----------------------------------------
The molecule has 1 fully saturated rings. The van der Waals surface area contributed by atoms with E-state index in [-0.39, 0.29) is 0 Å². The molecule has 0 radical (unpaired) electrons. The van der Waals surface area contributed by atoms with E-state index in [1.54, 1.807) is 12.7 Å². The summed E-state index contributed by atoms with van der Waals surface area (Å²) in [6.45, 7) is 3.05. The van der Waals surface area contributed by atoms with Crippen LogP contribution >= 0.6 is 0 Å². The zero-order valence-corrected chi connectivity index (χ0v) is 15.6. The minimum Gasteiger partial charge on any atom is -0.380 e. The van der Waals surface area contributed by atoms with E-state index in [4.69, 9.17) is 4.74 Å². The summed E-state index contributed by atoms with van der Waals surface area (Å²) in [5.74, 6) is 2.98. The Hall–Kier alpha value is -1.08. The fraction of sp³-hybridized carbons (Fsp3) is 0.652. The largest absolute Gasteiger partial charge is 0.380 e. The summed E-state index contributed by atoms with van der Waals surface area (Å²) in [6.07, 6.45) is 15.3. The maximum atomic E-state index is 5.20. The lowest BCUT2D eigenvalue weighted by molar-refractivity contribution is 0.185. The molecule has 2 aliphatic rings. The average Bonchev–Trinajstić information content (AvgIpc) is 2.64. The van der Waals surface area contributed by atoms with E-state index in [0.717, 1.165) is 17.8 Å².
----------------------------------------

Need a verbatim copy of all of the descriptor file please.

The molecule has 1 fully saturated rings. The van der Waals surface area contributed by atoms with E-state index in [-0.39, 0.29) is 0 Å². The molecule has 0 radical (unpaired) electrons. The van der Waals surface area contributed by atoms with E-state index in [1.54, 1.807) is 12.7 Å². The summed E-state index contributed by atoms with van der Waals surface area (Å²) in [6.45, 7) is 3.05. The van der Waals surface area contributed by atoms with Crippen LogP contribution >= 0.6 is 0 Å². The zero-order valence-corrected chi connectivity index (χ0v) is 15.6. The minimum Gasteiger partial charge on any atom is -0.380 e. The van der Waals surface area contributed by atoms with E-state index in [4.69, 9.17) is 4.74 Å². The summed E-state index contributed by atoms with van der Waals surface area (Å²) in [5.74, 6) is 2.98. The Hall–Kier alpha value is -1.08. The fraction of sp³-hybridized carbons (Fsp3) is 0.652. The largest absolute Gasteiger partial charge is 0.380 e. The summed E-state index contributed by atoms with van der Waals surface area (Å²) in [6.07, 6.45) is 15.3. The maximum atomic E-state index is 5.20. The lowest BCUT2D eigenvalue weighted by molar-refractivity contribution is 0.185. The molecule has 2 aliphatic rings. The average Bonchev–Trinajstić information content (AvgIpc) is 2.64. The van der Waals surface area contributed by atoms with E-state index in [0.717, 1.165) is 17.8 Å².